Canberra's ties with Beijing a priority: Minister

Aussie trade official in China to reinforce relations with largest trading partner

SYDNEY • Australia's Trade Minister said yesterday that he will use a visit to China this week to reinforce ties with his country's largest trading partner, following a recent souring in relations.

Mr Steven Ciobo's arrival in Shanghai today marks the first trip by an Australian minister in eight months, part of Canberra's effort to protect access to a market for everything from iron ore to baby formula, analysts said.

"I am not going to paper over the fact that in the past several months, the focus has been on the differences," Mr Ciobo told the Australian Broadcasting Corporation (ABC) in a radio interview.

"I will be ensuring our relationship with China is afforded the priority it deserves."

Mr Ciobo will hold talks with Chinese officials during his three-day visit.

Relations between Australia and China have been tested just two years into a free trade pact after Australian concerns about Chinese influence spurred legislation banning foreign political donations.

China responded with a formal protest and reportedly withheld visas for Australian government officials, jeopardising a biennial trade fair and sparking fears the row could escalate and further threaten ties.

Trade ties are just one aspect of a delicate balancing act for Australia, whose security ties with the United States have limited the closeness of relations with China, analysts said.

Mr Ciobo, the last Australian minister to visit China in September last year, said he will also attend Asia's largest food and beverage exhibition, Sial China.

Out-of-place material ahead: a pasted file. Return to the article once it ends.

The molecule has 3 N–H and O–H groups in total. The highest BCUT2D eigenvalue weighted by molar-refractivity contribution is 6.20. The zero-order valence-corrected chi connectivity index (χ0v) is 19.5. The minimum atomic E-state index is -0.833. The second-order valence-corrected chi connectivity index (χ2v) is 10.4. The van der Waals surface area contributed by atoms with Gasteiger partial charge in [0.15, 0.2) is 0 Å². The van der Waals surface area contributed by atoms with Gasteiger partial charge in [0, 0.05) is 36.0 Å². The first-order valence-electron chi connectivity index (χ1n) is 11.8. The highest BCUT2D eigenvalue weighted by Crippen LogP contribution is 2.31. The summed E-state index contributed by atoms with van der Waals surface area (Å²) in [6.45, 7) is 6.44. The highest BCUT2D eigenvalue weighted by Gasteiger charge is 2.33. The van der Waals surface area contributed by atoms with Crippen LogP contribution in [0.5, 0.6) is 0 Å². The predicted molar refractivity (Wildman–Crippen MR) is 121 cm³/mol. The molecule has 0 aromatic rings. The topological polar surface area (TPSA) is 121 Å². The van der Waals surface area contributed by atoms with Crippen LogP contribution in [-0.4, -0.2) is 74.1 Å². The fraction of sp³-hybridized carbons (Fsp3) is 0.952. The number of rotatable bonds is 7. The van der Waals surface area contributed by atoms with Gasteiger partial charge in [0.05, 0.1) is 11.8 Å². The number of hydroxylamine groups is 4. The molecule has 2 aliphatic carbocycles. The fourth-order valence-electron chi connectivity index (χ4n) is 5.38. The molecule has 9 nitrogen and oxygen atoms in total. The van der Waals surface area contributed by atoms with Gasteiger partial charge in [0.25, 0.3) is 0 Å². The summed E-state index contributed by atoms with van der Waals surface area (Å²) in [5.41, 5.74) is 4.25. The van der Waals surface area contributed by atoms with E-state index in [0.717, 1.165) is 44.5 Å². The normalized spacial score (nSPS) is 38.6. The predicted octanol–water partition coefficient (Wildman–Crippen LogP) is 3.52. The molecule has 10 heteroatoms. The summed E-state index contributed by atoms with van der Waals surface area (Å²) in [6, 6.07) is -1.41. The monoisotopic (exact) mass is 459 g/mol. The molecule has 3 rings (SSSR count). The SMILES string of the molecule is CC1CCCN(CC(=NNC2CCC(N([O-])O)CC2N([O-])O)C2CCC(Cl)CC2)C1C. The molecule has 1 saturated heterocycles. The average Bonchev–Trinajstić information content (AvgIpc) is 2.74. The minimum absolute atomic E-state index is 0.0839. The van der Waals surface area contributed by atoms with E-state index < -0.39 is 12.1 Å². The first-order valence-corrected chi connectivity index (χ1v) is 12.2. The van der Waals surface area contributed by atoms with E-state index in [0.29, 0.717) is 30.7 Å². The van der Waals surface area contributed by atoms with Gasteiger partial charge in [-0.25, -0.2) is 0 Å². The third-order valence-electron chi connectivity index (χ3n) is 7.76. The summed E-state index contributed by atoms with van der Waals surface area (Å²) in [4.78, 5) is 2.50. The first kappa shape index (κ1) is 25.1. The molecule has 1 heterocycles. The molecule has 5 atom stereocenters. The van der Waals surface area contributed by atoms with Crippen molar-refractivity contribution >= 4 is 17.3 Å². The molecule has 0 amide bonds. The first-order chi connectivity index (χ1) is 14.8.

China bought A$93 billion (S$93.5 billion) worth of Australian goods and services last year, underpinning corporate heavyweights such as miners Rio Tinto and BHP Billiton.

Smaller firms, such as food and beverage maker Bellamy's Australia, have also profited from its rising demand.

Trade ties are just one aspect of a delicate balancing act for Australia, whose security ties with the United States have limited the closeness of relations with China, analysts said.

China's construction of islands and military facilities in the South China Sea, through which some US$3 trillion (S$4 trillion) in trade passes annually, has fed concern it seeks to curb free movement and extend its strategic reach.

Relations began to sour in November when Prime Minister Malcolm Turnbull, citing "disturbing reports about Chinese influence", proposed to register lobbyists working for foreign countries.

Legislation is set to go to Parliament in weeks.

Australian businesses trading with China warn against anti-China sentiment, and analysts say the government appears to be tempering its tone.

"People could lose jobs if Chinese tourists stop coming," said Professor Nick Bisley, an expert on international relations at Melbourne's La Trobe University.

"Farmers could go broke if China stops buying agricultural goods, and the government is aware of this. This is why it has not continued with the language we saw in 2017."

REUTERS

A version of this article appeared in the print edition of The Straits Times on May 17, 2018, with the headline 'Canberra's ties with Beijing a priority: Minister'. Print Edition | Subscribe